Manipulating CD/DVD images with AcetoneISO2


Author: Shashank Sharma

Burning discs reliably ceased to be an area of concern for Linux a long time ago, thanks to tools such as K3b and GnomeBaker. Another tool, AcetoneISO2, aims to be the Swiss army knife at managing disc images. This utility can convert many different image formats, such as .nrg, .bin, and .img, to ISO, and can generate, compress, encrypt, extract, and mount ISO images. It can also mount Mac OS *.dmg files as images, rip DVDs to Xvid AVI files, split and merge images, and more.

Before you install AcetoneISO2 itself you must install a couple of packages to satisfy its dependency list, even if you install it from a binary package. AcetoneISO2 requires fuseiso and the p7zip tools to respectively mount and compress images. Once they’re in place you can install AcetoneISO2 from the source tarball or using one of the binary packages available for Slackware, Fedora, Ubuntu, Mandriva, ArchLinux, or openSUSE.

Once it’s installed, you can launch AcetoneISO2 from the Applications -> System Tools menu on GNOME or the System menu on KDE. Before proceeding, add your user to the fuse group or you won’t be able to mount any images; depending on your distribution and the mode of installation, this might have been done automatically. If not, you can use the command usermod -a -G fuse username to do so.

To create an ISO image, click Conversion -> Generate ISO from folder and specify the folder you want as an ISO image. By default, the ISO image is named Acetone_ISO.iso and saved in your home folder. To mount your newly created ISO image, click the mount button at the bottom left of the AcetoneISO2 window and select the ISO image. The images are mounted in the virtual-drives directory under your home folder. For instance, when you mount the first ISO image, it will be mounted under the ~/virtual-drives/1 directory. Subsequent images will be mounted under ~/virtual-drives/2 and so on. At most you can mount seven images. If you try to mount an eighth, you’ll be requested to unmount an image first.

To make an ISO of your CD/DVD discs, click Conversion -> Generate ISO from CD/DVD. You will see a message warning you that this feature will work only with regular data discs and not with Audio or GameProtected discs. If you happen to have a movie DVD ISO, or you’ve created an ISO image from a DVD with several movie files, you can mount that image with AcetoneISO2 and play movies off of it directly, without extracting the contents. To do this, click the Play tab and then click Play DVD-Movie ISO. By default, AcetoneISO2 will try to play the movie with Kaffeine player. You can change this behavior by clicking File -> Options. In the AcetoneISO2::Options window, click Media player and select an alternate player from the list. You can similarly change the default File manager from Konqueror to Nautilus.

Using AcetoneISO2, you can even extract image content to your hard disk. Click Conversion -> Extract image content to a folder. The first time you run this, AcetoneISO2 will ask you if it can download the PowerISO utility. Click Yes and it will automatically download and install PowerISO. Select the ISO image you wish to use, and it will be extracted to the specified directory. PowerISO is also used for converting various image formats to ISO. The PowerISO package, along with youtube-dl, the tool AcetoneISO2 uses to download videos from YouTube, and a minimalistic configuration file are stored in the ~/.acetoneiso2/ directory.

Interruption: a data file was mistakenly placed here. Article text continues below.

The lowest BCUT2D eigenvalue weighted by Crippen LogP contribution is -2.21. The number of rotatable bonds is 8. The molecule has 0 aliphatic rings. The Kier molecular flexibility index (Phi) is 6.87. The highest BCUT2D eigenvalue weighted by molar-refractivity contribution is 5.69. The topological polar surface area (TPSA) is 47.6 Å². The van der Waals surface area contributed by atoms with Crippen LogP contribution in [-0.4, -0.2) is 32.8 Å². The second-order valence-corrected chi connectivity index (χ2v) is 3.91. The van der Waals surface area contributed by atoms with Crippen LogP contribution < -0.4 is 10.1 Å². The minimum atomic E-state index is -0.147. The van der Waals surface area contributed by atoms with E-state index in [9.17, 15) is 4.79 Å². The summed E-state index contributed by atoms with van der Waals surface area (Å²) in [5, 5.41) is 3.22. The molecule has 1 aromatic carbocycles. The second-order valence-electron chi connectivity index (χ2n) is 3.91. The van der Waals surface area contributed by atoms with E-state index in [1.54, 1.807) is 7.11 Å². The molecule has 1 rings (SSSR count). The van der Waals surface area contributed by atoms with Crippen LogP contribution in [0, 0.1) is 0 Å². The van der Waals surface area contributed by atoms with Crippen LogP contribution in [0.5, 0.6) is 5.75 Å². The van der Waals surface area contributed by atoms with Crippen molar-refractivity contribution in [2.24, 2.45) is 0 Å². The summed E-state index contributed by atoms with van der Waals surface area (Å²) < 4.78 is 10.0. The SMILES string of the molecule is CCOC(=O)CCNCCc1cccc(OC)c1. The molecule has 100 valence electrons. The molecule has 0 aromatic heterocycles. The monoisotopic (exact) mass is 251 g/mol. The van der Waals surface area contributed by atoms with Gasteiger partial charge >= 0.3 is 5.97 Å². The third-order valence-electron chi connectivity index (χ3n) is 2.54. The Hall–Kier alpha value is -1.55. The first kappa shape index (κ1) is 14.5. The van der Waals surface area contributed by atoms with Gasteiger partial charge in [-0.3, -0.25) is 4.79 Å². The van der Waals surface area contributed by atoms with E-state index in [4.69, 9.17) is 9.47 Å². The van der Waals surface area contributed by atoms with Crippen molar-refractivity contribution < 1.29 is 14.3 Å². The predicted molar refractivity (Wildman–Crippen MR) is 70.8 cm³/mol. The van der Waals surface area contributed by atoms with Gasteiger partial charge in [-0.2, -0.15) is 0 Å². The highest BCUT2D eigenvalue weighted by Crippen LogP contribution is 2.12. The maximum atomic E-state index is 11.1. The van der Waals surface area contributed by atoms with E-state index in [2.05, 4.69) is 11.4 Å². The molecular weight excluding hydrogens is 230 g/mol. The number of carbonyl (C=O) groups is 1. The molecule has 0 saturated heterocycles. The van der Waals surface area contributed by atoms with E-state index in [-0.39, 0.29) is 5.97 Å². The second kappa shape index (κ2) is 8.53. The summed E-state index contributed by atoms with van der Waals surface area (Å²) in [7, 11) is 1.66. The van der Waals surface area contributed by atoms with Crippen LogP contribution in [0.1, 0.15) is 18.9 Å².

The two AcetoneISO2 features that impress me most are split/merge and encryption. To encrypt an ISO image, click Utilities -> Encrypt Image -> Encrypt. Select an image file and provide a passphrase for encryption. You’ll be asked to re-enter the passphrase. The newly created ISO will be named Acetone_ISO.iso.gpg. You can extract the image by clicking Utilities -> Encrypt Image -> Decrypt and entering the passphrase you used to encrypt it.

You can split your image by clicking Utilities -> Split Image -> Split. After selecting the image, specify the split number (size in MB) and the directory where it should save the split files. For instance, if your image size is 110MB, and you specify 25MB as the split number, AcetoneISO2 will create four files of size 25MB and a last file of size 10MB. The files will be named xaa, xab, xac, and so on. To merge the split files, click Utilities -> Split Image -> Merge Splitted Image, and select all the split parts. The merged file is named Acetone_merged. Remember to provide an image extension to the filename — for example, if you want the merged image to be .iso or .nrg, name it Acetone_merged.iso or Acetone_merged.nrg.

You can also test the integrity of an image by running an MD5 check on it by clicking Utilities -> Md5-Sum -> Check. If you wish to compress an image file, click Utilities -> Compress Image-> Compress. This is a very time-consuming feature, especially if you choose the ultra compression method.

AcetoneISO2, with its easy-to-navigate interface and tall feature list, leaves little to be desired. Some of its features may cause a considerable drain on your system resources, such as performing an MD5 check. Still, as the only tool of its kind, and seeing how it makes apparently daunting tasks such as splitting images a walk in the park, I give AcetoneISO2 an impressive A+.


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